CVS cleared to open in 2004

Greg Lowe

CVS/pharmacy received permission from the city Wednesday to begin construction on its downtown Evanston location after several months of negotiations.

The impending move will give Northwestern students another nearby drug store option. The store will be in the building Wherehouse Music left in April, at 1711 Sherman Ave., less than a block away from Osco Drug, 1630 Sherman Ave.

Because of a compromise with the city, CVS will have a unique look when it opens in early 2004. The company originally wanted to cover the windows with signage and advertising, said Carolyn Brzezinski, chairwoman of Evanston’s Site Plan and Appearance Review Board, which heard the latest CVS proposal. Brzezinski said the board wanted the windows to be open to the public.

“We wanted something that was more of a pedestrian experience,” she said.

The proposal that won the approval of the site-plan board will feature showroom windows similar to the famous Marshall Field’s windows. The windows will feature seasonal displays and showcase CVS merchandise.

“They assured us that they will keep the window displays fresh and clean,” Brzezinski said.

The store will not be allowed to use paper advertising in the windows.

The restrictions allow CVS to create an innovative atmosphere for the store, said Michele Dodd, regional director for CVS.

“That’s something we don’t have in any of our other stores,” Dodd said. “This is something special for Evanston.”

Because of the desired layout for the store, CVS couldn’t comply with the board’s request to leave all of the windows completely open.

“To their credit, they kept coming back with alternative plans to try and meet our requirements,” Brzezinski said.

Wednesday’s meeting was the fourth since July between Dodd and the site-plan board.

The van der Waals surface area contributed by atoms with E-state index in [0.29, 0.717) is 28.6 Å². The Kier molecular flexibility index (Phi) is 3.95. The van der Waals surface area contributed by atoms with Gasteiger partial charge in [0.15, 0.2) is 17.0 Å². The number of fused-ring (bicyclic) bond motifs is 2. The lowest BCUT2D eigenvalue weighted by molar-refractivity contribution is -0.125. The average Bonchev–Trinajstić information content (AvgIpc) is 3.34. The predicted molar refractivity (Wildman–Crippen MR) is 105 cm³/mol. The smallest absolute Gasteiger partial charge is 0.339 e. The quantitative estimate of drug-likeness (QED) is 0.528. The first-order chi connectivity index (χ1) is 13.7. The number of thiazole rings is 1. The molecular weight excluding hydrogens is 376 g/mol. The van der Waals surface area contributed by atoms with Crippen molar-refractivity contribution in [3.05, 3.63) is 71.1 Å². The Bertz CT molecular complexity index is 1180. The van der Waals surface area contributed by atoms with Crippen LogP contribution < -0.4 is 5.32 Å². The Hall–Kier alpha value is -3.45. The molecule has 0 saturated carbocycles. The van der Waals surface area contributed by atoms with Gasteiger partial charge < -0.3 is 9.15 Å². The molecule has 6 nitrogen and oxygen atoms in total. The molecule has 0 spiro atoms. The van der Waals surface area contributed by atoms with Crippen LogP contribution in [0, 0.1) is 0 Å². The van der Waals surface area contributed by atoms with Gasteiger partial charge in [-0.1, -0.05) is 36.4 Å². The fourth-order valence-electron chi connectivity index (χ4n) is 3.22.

The board wasn’t the only obstacle CVS faced in opening the store. Dodd said that CVS approved plans for the store three years ago but had to wait for the site to open up.

The final hurdle for CVS will be the Sign Review Committee, which will meet Oct. 9. Dodd does not expect any trouble.

“Our signage will be smaller than Wherehouse’s. We just need to get permission to move the sign and re-center it,” said Dodd, a 1990 graduate of NU’s Law School.

CVS/pharmacy is one of the nation’s largest pharmacy chains, but only recently has begun to expand into the Midwest. The first Evanston CVS opened Sept. 14 at 101 Asbury Ave. The new store will be the first CVS easily accessible to NU students.

Osco management isn’t worried about the competition, said Lauri Sanders, director of public affairs for Jewel-Osco.

“Competitors move into areas that we are in all the time,” she said.

Weinberg junior Radu Postelnicu said he would be glad to see a new option downtown.

“I’m all for it,” Postelnicu said. “I’m from the East Coast. We don’t have Osco. We have CVS.”

Dodd said people from the East Coast often express loyalty for CVS.

“They’ll find some sort of product that they can’t find anywhere else,” Dodd said. “People that grew up on the East Coast will tell me, ‘I found my eye-makeup remover pads!'”